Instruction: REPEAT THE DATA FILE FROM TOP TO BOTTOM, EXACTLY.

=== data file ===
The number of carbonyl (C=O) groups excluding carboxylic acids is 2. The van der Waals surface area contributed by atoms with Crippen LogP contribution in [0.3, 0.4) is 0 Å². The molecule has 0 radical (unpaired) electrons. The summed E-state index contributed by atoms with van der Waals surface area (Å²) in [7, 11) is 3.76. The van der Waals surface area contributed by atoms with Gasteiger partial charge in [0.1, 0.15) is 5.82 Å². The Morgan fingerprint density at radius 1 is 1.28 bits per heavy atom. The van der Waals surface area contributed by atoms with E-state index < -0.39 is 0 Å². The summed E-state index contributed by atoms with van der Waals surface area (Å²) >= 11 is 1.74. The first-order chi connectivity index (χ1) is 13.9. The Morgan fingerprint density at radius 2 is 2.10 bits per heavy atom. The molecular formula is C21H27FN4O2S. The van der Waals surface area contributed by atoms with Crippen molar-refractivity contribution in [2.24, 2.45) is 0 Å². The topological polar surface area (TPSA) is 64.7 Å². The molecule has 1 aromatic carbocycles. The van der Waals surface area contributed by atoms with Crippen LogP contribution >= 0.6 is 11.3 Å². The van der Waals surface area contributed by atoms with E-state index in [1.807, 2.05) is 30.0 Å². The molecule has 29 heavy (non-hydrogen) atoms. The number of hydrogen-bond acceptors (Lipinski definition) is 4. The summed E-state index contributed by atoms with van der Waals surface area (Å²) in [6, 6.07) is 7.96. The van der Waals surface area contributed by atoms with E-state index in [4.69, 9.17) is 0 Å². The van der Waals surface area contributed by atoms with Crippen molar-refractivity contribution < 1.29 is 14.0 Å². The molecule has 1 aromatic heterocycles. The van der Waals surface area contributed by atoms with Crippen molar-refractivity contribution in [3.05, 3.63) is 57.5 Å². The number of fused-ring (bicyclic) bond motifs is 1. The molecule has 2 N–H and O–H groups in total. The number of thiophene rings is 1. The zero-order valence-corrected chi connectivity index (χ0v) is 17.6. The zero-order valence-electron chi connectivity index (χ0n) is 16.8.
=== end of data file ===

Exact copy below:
The number of carbonyl (C=O) groups excluding carboxylic acids is 2. The van der Waals surface area contributed by atoms with Crippen LogP contribution in [0.3, 0.4) is 0 Å². The molecule has 0 radical (unpaired) electrons. The summed E-state index contributed by atoms with van der Waals surface area (Å²) in [7, 11) is 3.76. The van der Waals surface area contributed by atoms with Gasteiger partial charge in [0.1, 0.15) is 5.82 Å². The Morgan fingerprint density at radius 1 is 1.28 bits per heavy atom. The van der Waals surface area contributed by atoms with E-state index < -0.39 is 0 Å². The summed E-state index contributed by atoms with van der Waals surface area (Å²) >= 11 is 1.74. The first-order chi connectivity index (χ1) is 13.9. The Morgan fingerprint density at radius 2 is 2.10 bits per heavy atom. The molecular formula is C21H27FN4O2S. The van der Waals surface area contributed by atoms with Crippen molar-refractivity contribution in [2.24, 2.45) is 0 Å². The topological polar surface area (TPSA) is 64.7 Å². The molecule has 1 aromatic carbocycles. The van der Waals surface area contributed by atoms with Crippen LogP contribution >= 0.6 is 11.3 Å². The van der Waals surface area contributed by atoms with E-state index in [1.807, 2.05) is 30.0 Å². The molecule has 29 heavy (non-hydrogen) atoms. The number of hydrogen-bond acceptors (Lipinski definition) is 4. The summed E-state index contributed by atoms with van der Waals surface area (Å²) in [6, 6.07) is 7.96. The van der Waals surface area contributed by atoms with E-state index in [4.69, 9.17) is 0 Å². The van der Waals surface area contributed by atoms with Crippen molar-refractivity contribution < 1.29 is 14.0 Å². The molecule has 1 aromatic heterocycles. The van der Waals surface area contributed by atoms with Crippen molar-refractivity contribution in [3.05, 3.63) is 57.5 Å². The number of fused-ring (bicyclic) bond motifs is 1. The molecule has 2 N–H and O–H groups in total. The number of thiophene rings is 1. The zero-order valence-corrected chi connectivity index (χ0v) is 17.6. The zero-order valence-electron chi connectivity index (χ0n) is 16.8.